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Publisher's Summary

It's a sure sign of fame when a man is known simply by his first name, and Mao Zedong, often referred to simply as Mao or Chairman Mao, was one of the most influential men of the 20th century. He was also arguably the most controversial; as the founder of the People's Republic of China, Mao rose from being a communist revolutionary to successfully overthrowing a regime and transforming China into a communist powerhouse in Asia. The ramifications of Mao's life and legacy are still very much felt today, as China continues to transition into a superpower that may soon lay claim to the world's largest economy.
Mao's communist revolution is still controversial, but it was his reign over China that has made him notorious, and in the West he is often considered one of history's biggest tyrants. Mao's revolution and his subsequent policies have been accused of causing millions of deaths, possibly more than the likes of Hitler and Stalin. It has been roughly estimated that Mao was responsible for the deaths of anywhere from 40-70 million, but he has plenty of defenders as well, and they cite Mao's military and political leadership for inspiring similar revolutions across the world.
When the Great Leap failed, he was outmaneuvered by experts in the party who went on to restore the more gradualist approach of the first Five-Year Plan. In the subsequent years, without an active governing role, Mao concluded that the gains of the revolution could be lost if China simply came under the grip of a new governing elite. He decided that the only way to instill a proper revolutionary fervor in the country's youth was to enlist them to wage a permanent war on the vestiges of "bourgeois culture" in China.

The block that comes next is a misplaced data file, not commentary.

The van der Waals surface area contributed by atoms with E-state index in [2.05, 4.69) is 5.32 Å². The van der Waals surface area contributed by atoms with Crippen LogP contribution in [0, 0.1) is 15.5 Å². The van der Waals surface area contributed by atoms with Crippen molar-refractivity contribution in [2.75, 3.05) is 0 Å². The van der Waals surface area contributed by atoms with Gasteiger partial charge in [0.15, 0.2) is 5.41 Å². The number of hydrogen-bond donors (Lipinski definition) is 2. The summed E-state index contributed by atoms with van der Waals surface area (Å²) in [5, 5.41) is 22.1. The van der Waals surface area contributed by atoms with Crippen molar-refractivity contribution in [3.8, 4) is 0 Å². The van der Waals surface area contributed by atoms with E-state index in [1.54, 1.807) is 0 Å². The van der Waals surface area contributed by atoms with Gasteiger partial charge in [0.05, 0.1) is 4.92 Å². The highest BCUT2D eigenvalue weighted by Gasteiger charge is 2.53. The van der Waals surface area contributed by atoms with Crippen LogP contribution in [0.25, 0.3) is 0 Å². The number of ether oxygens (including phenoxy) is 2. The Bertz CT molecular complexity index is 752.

It was against this backdrop that Mao announced the Cultural Revolution in 1966. Unlike the revolution that brought the communists to power by using armed struggle to gain political power, this new revolution was to be waged at the level of everyday life, carried out by common citizens against fellow citizens suspected of "rightist" tendencies. The vanguard of the movement was the volunteer "Red Guard," a citizen army of young people who wore red armbands and called out those they suspected of counterrevolutionary tendencies.
The Cultural Revolution became a war of all against all. Students attacked and revolted against their teachers, young people exposed their parents as "rightists," urban intellectuals were forced to go to the countryside and work on farms, and Communist Party officials were publicly shamed in front of large crowds. Thousands and possibly even millions were killed or driven to suicide, among them Mao's intraparty rivals, Liu Shaoqi and Peng Dehuai. The Red Guard had as one of their tenets a fierce devotion to Mao, and they required that the Chairman's portrait be displayed in every household and on every street corner. Elements of traditional Chinese culture, including architecture, art, music, and literature, were rooted out and destroyed by the Red Guard in its fervent effort to cleanse communist culture of the relics of the past.
©2016 Charles River Editors (P)2017 Charles River Editors
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